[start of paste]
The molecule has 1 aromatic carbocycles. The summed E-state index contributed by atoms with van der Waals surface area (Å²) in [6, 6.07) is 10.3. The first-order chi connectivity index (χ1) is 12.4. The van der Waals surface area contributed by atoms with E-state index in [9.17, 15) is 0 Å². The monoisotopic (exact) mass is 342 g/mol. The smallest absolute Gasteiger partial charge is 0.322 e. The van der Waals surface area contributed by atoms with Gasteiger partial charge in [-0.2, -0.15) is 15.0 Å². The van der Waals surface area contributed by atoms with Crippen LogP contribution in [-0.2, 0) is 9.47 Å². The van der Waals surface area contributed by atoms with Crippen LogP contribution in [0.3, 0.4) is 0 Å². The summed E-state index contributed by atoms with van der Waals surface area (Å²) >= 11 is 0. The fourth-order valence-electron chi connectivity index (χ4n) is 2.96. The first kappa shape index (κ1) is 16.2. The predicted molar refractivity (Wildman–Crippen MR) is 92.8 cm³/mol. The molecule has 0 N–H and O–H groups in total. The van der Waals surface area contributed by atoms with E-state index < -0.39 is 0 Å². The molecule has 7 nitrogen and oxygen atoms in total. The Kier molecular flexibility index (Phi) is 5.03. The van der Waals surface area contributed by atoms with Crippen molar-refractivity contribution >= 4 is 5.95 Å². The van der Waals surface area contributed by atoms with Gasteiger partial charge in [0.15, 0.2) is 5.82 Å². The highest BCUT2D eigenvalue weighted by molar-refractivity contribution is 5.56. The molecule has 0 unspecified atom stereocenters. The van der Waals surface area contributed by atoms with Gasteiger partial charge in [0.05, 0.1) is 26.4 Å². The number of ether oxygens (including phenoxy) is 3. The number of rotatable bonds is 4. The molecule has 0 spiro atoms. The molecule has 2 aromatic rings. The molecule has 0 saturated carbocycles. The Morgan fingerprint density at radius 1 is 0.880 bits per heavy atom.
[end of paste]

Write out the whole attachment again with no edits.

The molecule has 1 aromatic carbocycles. The summed E-state index contributed by atoms with van der Waals surface area (Å²) in [6, 6.07) is 10.3. The first-order chi connectivity index (χ1) is 12.4. The van der Waals surface area contributed by atoms with E-state index in [9.17, 15) is 0 Å². The monoisotopic (exact) mass is 342 g/mol. The smallest absolute Gasteiger partial charge is 0.322 e. The van der Waals surface area contributed by atoms with Gasteiger partial charge in [-0.2, -0.15) is 15.0 Å². The van der Waals surface area contributed by atoms with Crippen LogP contribution in [-0.2, 0) is 9.47 Å². The van der Waals surface area contributed by atoms with Crippen LogP contribution in [0.3, 0.4) is 0 Å². The summed E-state index contributed by atoms with van der Waals surface area (Å²) >= 11 is 0. The fourth-order valence-electron chi connectivity index (χ4n) is 2.96. The first kappa shape index (κ1) is 16.2. The predicted molar refractivity (Wildman–Crippen MR) is 92.8 cm³/mol. The molecule has 0 N–H and O–H groups in total. The van der Waals surface area contributed by atoms with E-state index < -0.39 is 0 Å². The molecule has 7 nitrogen and oxygen atoms in total. The Kier molecular flexibility index (Phi) is 5.03. The van der Waals surface area contributed by atoms with Crippen molar-refractivity contribution >= 4 is 5.95 Å². The van der Waals surface area contributed by atoms with Gasteiger partial charge in [0.15, 0.2) is 5.82 Å². The highest BCUT2D eigenvalue weighted by molar-refractivity contribution is 5.56. The molecule has 0 unspecified atom stereocenters. The van der Waals surface area contributed by atoms with Gasteiger partial charge in [0.05, 0.1) is 26.4 Å². The number of ether oxygens (including phenoxy) is 3. The number of rotatable bonds is 4. The molecule has 0 spiro atoms. The molecule has 2 aromatic rings. The molecule has 0 saturated carbocycles. The Morgan fingerprint density at radius 1 is 0.880 bits per heavy atom.